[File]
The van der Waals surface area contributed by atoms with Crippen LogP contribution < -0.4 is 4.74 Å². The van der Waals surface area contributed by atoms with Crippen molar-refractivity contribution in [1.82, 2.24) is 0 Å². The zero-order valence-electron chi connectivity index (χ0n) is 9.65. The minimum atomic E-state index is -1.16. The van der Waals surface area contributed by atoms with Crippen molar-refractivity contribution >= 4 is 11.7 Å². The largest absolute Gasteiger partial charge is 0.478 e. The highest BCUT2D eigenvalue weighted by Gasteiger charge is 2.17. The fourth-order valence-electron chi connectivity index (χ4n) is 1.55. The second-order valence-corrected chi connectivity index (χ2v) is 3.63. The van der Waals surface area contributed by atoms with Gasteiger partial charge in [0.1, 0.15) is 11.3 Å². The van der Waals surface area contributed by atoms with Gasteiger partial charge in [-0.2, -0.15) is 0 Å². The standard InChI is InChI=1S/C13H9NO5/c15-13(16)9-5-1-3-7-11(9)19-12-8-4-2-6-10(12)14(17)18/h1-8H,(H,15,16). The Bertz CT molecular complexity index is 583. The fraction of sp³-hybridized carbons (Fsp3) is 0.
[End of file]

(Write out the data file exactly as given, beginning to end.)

The van der Waals surface area contributed by atoms with Crippen LogP contribution < -0.4 is 4.74 Å². The van der Waals surface area contributed by atoms with Crippen molar-refractivity contribution in [1.82, 2.24) is 0 Å². The zero-order valence-electron chi connectivity index (χ0n) is 9.65. The minimum atomic E-state index is -1.16. The van der Waals surface area contributed by atoms with Crippen molar-refractivity contribution >= 4 is 11.7 Å². The largest absolute Gasteiger partial charge is 0.478 e. The highest BCUT2D eigenvalue weighted by Gasteiger charge is 2.17. The fourth-order valence-electron chi connectivity index (χ4n) is 1.55. The second-order valence-corrected chi connectivity index (χ2v) is 3.63. The van der Waals surface area contributed by atoms with Gasteiger partial charge in [0.1, 0.15) is 11.3 Å². The van der Waals surface area contributed by atoms with Gasteiger partial charge in [-0.2, -0.15) is 0 Å². The standard InChI is InChI=1S/C13H9NO5/c15-13(16)9-5-1-3-7-11(9)19-12-8-4-2-6-10(12)14(17)18/h1-8H,(H,15,16). The Bertz CT molecular complexity index is 583. The fraction of sp³-hybridized carbons (Fsp3) is 0.